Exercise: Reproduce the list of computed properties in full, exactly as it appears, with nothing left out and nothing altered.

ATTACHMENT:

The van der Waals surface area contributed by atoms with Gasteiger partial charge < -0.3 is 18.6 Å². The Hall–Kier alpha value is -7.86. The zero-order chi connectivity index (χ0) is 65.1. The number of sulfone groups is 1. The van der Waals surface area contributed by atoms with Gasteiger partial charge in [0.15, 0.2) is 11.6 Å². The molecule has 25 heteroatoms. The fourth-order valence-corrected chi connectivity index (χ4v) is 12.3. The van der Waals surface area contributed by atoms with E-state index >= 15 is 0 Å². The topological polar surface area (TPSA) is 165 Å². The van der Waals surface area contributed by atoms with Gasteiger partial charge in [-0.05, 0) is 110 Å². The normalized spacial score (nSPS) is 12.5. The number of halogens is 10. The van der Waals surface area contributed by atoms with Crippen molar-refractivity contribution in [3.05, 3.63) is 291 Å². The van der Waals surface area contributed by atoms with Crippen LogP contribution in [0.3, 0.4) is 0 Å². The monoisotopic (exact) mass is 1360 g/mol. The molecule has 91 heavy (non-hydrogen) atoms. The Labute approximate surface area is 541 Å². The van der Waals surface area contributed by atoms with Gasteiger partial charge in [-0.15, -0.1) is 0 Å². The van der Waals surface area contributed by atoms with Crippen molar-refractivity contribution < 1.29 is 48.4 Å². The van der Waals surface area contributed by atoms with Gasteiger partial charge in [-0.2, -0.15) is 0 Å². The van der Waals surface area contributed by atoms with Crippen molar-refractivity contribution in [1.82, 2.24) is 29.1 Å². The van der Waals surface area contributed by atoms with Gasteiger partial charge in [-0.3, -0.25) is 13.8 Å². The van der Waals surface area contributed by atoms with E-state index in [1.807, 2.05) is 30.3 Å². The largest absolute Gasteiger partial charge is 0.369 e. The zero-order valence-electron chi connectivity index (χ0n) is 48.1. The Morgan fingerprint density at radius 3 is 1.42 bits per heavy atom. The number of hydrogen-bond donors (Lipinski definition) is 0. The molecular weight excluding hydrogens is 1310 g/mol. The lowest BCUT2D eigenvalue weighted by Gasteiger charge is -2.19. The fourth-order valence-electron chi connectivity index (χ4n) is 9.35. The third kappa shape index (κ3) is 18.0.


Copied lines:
The van der Waals surface area contributed by atoms with Gasteiger partial charge < -0.3 is 18.6 Å². The Hall–Kier alpha value is -7.86. The zero-order chi connectivity index (χ0) is 65.1. The number of sulfone groups is 1. The van der Waals surface area contributed by atoms with Gasteiger partial charge in [0.15, 0.2) is 11.6 Å². The molecule has 25 heteroatoms. The fourth-order valence-corrected chi connectivity index (χ4v) is 12.3. The van der Waals surface area contributed by atoms with E-state index >= 15 is 0 Å². The topological polar surface area (TPSA) is 165 Å². The van der Waals surface area contributed by atoms with Gasteiger partial charge in [-0.05, 0) is 110 Å². The normalized spacial score (nSPS) is 12.5. The number of halogens is 10. The van der Waals surface area contributed by atoms with Crippen molar-refractivity contribution in [3.05, 3.63) is 291 Å². The van der Waals surface area contributed by atoms with Crippen LogP contribution in [0.3, 0.4) is 0 Å². The monoisotopic (exact) mass is 1360 g/mol. The molecule has 91 heavy (non-hydrogen) atoms. The Labute approximate surface area is 541 Å². The van der Waals surface area contributed by atoms with Gasteiger partial charge in [-0.15, -0.1) is 0 Å². The van der Waals surface area contributed by atoms with Crippen molar-refractivity contribution < 1.29 is 48.4 Å². The van der Waals surface area contributed by atoms with Gasteiger partial charge in [-0.2, -0.15) is 0 Å². The van der Waals surface area contributed by atoms with Crippen molar-refractivity contribution in [1.82, 2.24) is 29.1 Å². The van der Waals surface area contributed by atoms with Gasteiger partial charge in [-0.3, -0.25) is 13.8 Å². The van der Waals surface area contributed by atoms with E-state index in [1.807, 2.05) is 30.3 Å². The largest absolute Gasteiger partial charge is 0.369 e. The zero-order valence-electron chi connectivity index (χ0n) is 48.1. The Morgan fingerprint density at radius 3 is 1.42 bits per heavy atom. The number of hydrogen-bond donors (Lipinski definition) is 0. The molecular weight excluding hydrogens is 1310 g/mol. The lowest BCUT2D eigenvalue weighted by Gasteiger charge is -2.19. The fourth-order valence-electron chi connectivity index (χ4n) is 9.35. The third kappa shape index (κ3) is 18.0.